This section is from the book "Hill's Manual Of Social And Business Forms: A Guide To Correct Writing", by Thos. E. Hill. Also available from Amazon: Hill's Manual Of Social And Business Forms: The How-To-Do-Everything Book Of Victorian America.
AS MEN began to multiply upon the earth, the uses of language increased and assumed new expressions in accordance with the desires and needs of individuals. Thus, affection required one tone of voice and one collection of words and phrases especially-adapted to its communications. The voice of petition gave utterance to another class of tones and sentences expressive of its wishes. Anger, and fear, and hope, and every sentiment common to humanity, each found a rhetoric of its own, of such a distinctive character that it could not be easily mistaken for another. The cry of grief, the exultation of joy, differed then, as now, as widely as the East from the West, and the ear conveyed to the brain the peculiar sound of each. By-and-bye, when savage-life gave way to civilization, new sentiments were born, and nature and custom have given language to all. In the calm home-life the voice is modulated
Fig. I. - Careless,.
Fig. 2. - Orderly,.
Self-poised, genteelly dressed, and has large influence with his auditors, because of fine personal presence, though he may lack the genius that makes the finished orator.
to sweetness and the earnestness of true confidence. In the school, in the various trades and occupations of men, in the halls of legislation, in the courts, on the platform, in the pulpit, and in the drama, nature and art have established utterances greatly diversified. Language has thus become a power in our human existence, and on the lips of the orator can sway the nations, as the winds awaken and arouse the sleeping ocean.
The human voice has been created an instrument in which are united the melody of the flute, the violin and the organ. The lungs supply the air, and the throat and nostrils serve as pipes for the construction of sweet sounds, producing tunes and all the changes of expression required by every consonant and vowel, and by every varying sentiment. So perfect is this arrangement for the formation of language, that rapid speakers are enabled to pronounce from 7,000 to 7,500 words an hour, or about two words in a second.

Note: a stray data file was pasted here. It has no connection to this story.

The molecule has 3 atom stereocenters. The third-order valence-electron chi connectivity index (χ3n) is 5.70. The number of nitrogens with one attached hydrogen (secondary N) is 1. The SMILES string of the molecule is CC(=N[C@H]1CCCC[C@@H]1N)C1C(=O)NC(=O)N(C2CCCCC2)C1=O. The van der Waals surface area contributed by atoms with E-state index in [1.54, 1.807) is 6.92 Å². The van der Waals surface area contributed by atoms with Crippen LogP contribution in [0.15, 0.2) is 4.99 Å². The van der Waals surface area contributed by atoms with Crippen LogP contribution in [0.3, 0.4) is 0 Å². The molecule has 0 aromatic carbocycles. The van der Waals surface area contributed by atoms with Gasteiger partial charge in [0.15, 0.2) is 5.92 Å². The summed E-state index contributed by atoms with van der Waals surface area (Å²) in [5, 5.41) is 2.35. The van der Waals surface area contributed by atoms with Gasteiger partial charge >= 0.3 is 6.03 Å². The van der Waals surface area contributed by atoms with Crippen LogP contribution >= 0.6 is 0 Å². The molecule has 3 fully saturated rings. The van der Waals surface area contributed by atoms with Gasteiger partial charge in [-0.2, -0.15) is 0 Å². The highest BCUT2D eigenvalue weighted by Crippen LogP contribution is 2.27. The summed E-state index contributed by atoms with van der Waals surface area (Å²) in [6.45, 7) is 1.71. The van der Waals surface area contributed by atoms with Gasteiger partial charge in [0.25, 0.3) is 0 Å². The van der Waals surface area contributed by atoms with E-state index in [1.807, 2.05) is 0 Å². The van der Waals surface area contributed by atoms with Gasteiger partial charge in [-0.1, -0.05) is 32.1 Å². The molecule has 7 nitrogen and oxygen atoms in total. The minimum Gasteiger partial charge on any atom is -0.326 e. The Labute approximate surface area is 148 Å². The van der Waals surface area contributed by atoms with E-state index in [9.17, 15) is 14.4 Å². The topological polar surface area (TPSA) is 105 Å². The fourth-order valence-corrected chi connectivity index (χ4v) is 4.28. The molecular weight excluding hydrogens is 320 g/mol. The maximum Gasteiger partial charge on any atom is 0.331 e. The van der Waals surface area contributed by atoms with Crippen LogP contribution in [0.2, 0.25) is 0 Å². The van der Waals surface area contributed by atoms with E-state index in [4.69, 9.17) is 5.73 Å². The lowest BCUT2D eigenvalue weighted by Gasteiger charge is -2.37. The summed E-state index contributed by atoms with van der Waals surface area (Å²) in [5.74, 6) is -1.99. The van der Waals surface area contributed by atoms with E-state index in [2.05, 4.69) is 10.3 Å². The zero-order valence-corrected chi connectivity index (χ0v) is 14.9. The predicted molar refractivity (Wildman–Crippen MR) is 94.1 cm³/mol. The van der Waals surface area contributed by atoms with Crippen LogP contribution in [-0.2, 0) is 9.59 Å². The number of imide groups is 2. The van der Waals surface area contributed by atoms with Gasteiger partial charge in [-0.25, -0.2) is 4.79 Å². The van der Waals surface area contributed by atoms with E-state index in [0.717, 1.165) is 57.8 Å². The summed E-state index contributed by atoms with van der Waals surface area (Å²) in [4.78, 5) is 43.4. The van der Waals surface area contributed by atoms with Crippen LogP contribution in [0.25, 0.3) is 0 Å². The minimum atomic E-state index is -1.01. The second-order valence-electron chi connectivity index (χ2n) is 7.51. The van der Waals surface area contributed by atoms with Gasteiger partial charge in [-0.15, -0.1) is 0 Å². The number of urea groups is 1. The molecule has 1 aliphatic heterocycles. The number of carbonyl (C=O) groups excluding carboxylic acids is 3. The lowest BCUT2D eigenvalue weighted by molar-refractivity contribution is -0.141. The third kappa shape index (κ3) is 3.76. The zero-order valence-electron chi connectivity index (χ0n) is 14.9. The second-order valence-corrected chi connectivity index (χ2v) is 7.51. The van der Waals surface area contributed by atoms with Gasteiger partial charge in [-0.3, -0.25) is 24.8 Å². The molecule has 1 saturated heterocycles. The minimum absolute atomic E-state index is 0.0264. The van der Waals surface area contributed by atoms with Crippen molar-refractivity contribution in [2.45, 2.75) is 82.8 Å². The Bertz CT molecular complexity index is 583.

The art of correct and impressive speaking embraces elocution, oratory, eloquence, rhetoric, emotion, feeling, agitation, and logic, or the power of demonstration.
Oratory is the highest degree of elocution, and is the art of presenting a subject in its most effective and eloquent manner.
Eloquence is the expression of a great degree of emotion, whether pleasurable or sad, with such earnestness and skill as to excite a similar emotion in the breasts of the audience. With fervency and fluency it utters the most elevating thoughts in the choicest language, and with the most appropriate and graceful movements of the entire physical organization.
Rhetoric is the art of framing correct, forceful and elegant sentences, either in writing or speaking, and these may, on the lips of an acknowledged orator, supply the place of genuine emotion. Rhetoric may thus become an artificial eloquence, conveying powerful sentiments which the speaker may not feel in his heart. A true actor on the stage, or platform, may become so perfect in the rhetoric of his performance as to represent the most varied and strongest emotions of human nature without experiencing them.